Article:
JiveX in the Haagland Medical Center (HMC)

  • Robin Hoogduin - Alphatron

In general, our Netherlands neighbors are a step ahead of us in the matters of digitalization and standardization of health IT. But naturally even here the hospitals are faced with great challenges when it comes to intelligent consolidation of medical data, reduction of the workload of specialists and enhancement of the quality of care.

In the Haagland Medical Center in The Hague, HMC for short, these challenges became particularly acute with the merger of three hospitals, culminating in the present HMC. This happened a good six years ago, and in the meantime it has been possible to consolidate data, to harmonize processes and to organize workflows more efficiently on the whole. How did this happen? This was discussed by employees of the Netherlands partner company of VISUS, i.e. Alphatron, with Robin Hoogduin, Chief Information Officer of the HMC.

How was the IT-related initial situation when you began your job a good six years ago as CIO for the newly founded HMC?

There was a considerable need to catch up in the area of digitalization, which had resulted from an investment backup in all three hospitals that were being merged at that time. And the operative consolidation did not make the situation better, because now information, data and IT infrastructures from three hospitals had to be consolidated. This was also a financial challenge. The first thing we did was to concentrate on harmonizing the operative business. Only then were we able to focus on the strategic alignment of the IT and to implement it. An important building block in this respect was the introduction of a uniform, central image archive. Before we were able to invite bids for this, however, we first had to convince General Management to provide the financial resources.

How did you manage that?

We demonstrated quite clearly the opportunities and the risks associated with the existence or non-existence of a central image archive. You have to realize: At that time the medical image data of the patients within the HMC were stored in more than 100 local devices. Quite considerable risks were associated with this, such as the question of where data were located and which, the uncertainty of the medical personnel as to whether all available information was actually being used for the therapy decision and also the concern of making a medical decision not based on the most up-to-date image data. In short: The likelihood of medical errors was high and the quality of care suffered. A further important point was compliance with data protection requirements within the entire organization. We needed intelligent reporting concepts in order to ensure that only authorized persons could have access to the sensitive health data.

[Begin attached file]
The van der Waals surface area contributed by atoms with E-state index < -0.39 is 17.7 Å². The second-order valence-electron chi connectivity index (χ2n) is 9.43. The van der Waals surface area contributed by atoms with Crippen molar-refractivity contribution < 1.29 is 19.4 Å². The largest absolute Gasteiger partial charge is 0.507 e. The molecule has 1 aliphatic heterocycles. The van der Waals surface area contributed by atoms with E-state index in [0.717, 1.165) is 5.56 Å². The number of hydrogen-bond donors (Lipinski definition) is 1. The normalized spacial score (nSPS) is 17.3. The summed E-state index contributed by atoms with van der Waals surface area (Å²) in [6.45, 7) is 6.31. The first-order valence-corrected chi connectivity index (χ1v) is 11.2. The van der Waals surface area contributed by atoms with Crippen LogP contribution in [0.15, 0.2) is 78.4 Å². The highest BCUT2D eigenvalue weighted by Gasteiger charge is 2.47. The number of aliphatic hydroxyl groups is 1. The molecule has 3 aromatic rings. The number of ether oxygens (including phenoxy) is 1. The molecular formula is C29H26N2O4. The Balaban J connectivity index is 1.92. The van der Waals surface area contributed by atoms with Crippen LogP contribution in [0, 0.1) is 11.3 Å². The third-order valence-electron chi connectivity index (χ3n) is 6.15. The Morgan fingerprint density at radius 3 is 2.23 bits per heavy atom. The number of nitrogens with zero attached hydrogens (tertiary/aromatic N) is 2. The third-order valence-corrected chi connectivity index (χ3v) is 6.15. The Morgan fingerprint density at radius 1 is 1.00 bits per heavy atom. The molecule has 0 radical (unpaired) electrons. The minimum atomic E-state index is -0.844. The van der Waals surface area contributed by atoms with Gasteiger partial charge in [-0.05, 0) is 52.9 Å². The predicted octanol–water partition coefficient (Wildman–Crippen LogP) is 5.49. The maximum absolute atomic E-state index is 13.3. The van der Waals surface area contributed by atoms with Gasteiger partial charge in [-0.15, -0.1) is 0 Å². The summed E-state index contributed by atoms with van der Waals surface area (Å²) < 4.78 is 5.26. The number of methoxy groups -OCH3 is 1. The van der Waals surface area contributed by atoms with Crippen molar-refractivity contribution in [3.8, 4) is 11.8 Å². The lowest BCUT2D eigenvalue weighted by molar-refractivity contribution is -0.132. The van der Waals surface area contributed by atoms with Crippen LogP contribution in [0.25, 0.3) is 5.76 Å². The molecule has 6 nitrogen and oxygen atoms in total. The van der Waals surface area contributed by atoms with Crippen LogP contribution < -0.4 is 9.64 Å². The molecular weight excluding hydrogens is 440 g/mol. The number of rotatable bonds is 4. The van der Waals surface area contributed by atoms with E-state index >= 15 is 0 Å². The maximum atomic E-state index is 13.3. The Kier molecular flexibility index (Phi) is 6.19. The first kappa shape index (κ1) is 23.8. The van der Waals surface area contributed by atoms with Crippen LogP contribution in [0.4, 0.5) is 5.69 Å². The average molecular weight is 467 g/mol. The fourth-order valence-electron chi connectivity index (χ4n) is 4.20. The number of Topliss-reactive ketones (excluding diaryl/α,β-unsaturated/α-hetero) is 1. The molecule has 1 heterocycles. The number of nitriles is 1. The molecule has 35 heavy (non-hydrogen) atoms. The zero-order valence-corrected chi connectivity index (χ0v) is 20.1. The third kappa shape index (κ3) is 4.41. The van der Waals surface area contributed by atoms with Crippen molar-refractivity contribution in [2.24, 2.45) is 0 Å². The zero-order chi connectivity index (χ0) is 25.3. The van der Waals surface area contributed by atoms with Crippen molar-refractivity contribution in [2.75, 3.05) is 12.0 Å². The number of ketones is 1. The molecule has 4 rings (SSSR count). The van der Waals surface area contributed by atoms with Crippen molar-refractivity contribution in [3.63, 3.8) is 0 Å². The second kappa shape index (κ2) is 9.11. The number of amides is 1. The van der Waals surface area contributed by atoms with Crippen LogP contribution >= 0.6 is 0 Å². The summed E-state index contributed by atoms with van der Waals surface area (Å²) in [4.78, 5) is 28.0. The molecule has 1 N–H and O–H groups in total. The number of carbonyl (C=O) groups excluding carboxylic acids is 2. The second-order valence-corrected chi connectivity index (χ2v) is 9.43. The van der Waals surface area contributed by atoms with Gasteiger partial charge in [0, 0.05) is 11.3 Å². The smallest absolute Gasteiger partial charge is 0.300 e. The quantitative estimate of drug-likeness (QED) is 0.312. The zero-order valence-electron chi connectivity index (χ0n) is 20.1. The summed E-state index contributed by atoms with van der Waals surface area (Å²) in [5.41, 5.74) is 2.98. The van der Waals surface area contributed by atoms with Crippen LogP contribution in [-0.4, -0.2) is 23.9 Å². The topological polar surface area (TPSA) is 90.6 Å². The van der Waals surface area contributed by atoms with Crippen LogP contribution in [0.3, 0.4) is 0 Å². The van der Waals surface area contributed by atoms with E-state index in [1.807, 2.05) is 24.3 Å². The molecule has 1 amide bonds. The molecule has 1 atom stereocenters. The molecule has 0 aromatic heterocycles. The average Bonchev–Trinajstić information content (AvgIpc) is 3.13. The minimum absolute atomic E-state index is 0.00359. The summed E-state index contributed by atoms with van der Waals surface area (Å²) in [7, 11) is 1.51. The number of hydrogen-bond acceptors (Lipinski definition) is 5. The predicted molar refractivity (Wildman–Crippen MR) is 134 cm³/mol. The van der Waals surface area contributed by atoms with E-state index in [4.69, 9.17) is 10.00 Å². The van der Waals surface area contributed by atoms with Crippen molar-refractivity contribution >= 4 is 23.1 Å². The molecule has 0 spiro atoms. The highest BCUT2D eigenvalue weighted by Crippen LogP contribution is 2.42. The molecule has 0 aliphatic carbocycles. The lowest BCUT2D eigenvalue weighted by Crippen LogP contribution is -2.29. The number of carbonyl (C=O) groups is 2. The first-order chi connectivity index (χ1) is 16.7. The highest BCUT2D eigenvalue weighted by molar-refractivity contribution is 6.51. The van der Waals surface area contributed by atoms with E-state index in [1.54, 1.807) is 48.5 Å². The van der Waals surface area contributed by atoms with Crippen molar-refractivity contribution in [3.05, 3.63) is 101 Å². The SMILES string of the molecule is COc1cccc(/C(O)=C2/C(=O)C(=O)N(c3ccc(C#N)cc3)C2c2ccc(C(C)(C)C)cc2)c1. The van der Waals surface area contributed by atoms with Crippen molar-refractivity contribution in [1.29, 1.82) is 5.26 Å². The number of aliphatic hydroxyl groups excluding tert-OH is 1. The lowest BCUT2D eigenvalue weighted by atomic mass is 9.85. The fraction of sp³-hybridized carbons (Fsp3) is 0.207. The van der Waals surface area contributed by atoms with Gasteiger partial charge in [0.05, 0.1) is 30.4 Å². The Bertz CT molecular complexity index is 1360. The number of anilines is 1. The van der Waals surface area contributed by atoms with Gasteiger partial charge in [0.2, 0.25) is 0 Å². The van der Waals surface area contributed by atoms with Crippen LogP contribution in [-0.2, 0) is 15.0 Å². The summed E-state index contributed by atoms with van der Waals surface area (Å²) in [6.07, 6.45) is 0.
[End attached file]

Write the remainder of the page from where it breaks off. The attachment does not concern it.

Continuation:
Against this background, even Executive Management clearly understood that we needed central data retention. Ultimately, central data retention also saves time and creates personnel resources for other more important tasks in care.

To what extent are resources being saved and quality increased by central data retention?

Let's take a look at Oncology, for example. Here is where different disciplines, sometimes from different institutions, work together and bundle their know-how. For this purpose it is of decisive importance that all actors – from the radiologist through the surgeon to the radiation therapist  – have access to identically reliable image data. A further point is maintenance of a high level of care in the coming years. We know that the demand for nursing services will grow due to the demographic change. At the same time, we see ourselves confronted with a shortage of specialists. We must also find ways to organize the processes so reliably and efficiently by means of IT that fewer personnel are able to provide more services with equal quality. After all, we cannot afford to search for data, call up various software systems or call somewhere to ask for images. We will use this time to treat people.

You ultimately opted for JiveX Healthcare Content Management (HCM) as the central image archive. What parameters did you list in the bid invitation, what convinced you of JiveX?

We had an extensive requirements catalog. One very important requirement was connection of the central archive to the electronic patient records. In the shortlist we ultimately had five bidders, who constructed test installations. On that basis we tested the functionalities and evaluated them on a scale. Naturally we included the users in this process. And although the price played a central role and the bid of Alphatron for JiveX was not the most favorable, we opted for that solution. The reason was the enormously good resonance and acceptance of the users, who were able to work best with JiveX – and that's ultimately what happened in practice. From the IT viewpoint, the high interoperability was decisive. When we want to make further progress with digitalization, we need systems that are able to communicate with one another. For this we need standards, and that's what JiveX is based on.

How has the project progressed?

Such a large project is still a challenge for everyone involved. We are encountering obstructions that we did not foresee. In the case of JiveX, it also played a role that the software will be developed in Germany and for requirements in the German health system. We also had to make some adaptations, in order to be able to adhere to the requirements of the Netherlands hospital landscape. This has not been a problem, however, because the cooperation between Alphatron and VISUS functions very well. All in all, we have been fully satisfied.

Many thanks for the interview.

Download the user report as PDF here